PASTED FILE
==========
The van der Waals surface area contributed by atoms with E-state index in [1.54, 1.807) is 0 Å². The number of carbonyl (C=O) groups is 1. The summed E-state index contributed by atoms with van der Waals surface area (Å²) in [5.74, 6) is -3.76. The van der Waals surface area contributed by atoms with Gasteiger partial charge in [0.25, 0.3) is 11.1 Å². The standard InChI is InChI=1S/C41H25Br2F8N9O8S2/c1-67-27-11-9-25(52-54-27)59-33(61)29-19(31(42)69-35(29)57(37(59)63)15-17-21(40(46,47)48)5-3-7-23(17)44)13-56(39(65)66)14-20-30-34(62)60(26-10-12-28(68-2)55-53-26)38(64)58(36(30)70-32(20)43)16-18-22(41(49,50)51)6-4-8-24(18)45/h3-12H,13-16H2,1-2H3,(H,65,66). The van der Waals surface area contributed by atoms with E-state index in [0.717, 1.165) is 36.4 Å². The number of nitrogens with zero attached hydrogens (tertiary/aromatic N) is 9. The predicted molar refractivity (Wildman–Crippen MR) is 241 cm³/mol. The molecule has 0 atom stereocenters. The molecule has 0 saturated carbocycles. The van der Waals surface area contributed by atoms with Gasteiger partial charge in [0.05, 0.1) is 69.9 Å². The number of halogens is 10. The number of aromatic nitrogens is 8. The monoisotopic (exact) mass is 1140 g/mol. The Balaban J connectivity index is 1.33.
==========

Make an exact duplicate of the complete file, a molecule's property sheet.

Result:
The van der Waals surface area contributed by atoms with E-state index in [1.54, 1.807) is 0 Å². The number of carbonyl (C=O) groups is 1. The summed E-state index contributed by atoms with van der Waals surface area (Å²) in [5.74, 6) is -3.76. The van der Waals surface area contributed by atoms with Gasteiger partial charge in [0.25, 0.3) is 11.1 Å². The standard InChI is InChI=1S/C41H25Br2F8N9O8S2/c1-67-27-11-9-25(52-54-27)59-33(61)29-19(31(42)69-35(29)57(37(59)63)15-17-21(40(46,47)48)5-3-7-23(17)44)13-56(39(65)66)14-20-30-34(62)60(26-10-12-28(68-2)55-53-26)38(64)58(36(30)70-32(20)43)16-18-22(41(49,50)51)6-4-8-24(18)45/h3-12H,13-16H2,1-2H3,(H,65,66). The van der Waals surface area contributed by atoms with E-state index in [0.717, 1.165) is 36.4 Å². The number of nitrogens with zero attached hydrogens (tertiary/aromatic N) is 9. The predicted molar refractivity (Wildman–Crippen MR) is 241 cm³/mol. The molecule has 0 atom stereocenters. The molecule has 0 saturated carbocycles. The van der Waals surface area contributed by atoms with Gasteiger partial charge in [0.05, 0.1) is 69.9 Å². The number of halogens is 10. The number of aromatic nitrogens is 8. The monoisotopic (exact) mass is 1140 g/mol. The Balaban J connectivity index is 1.33.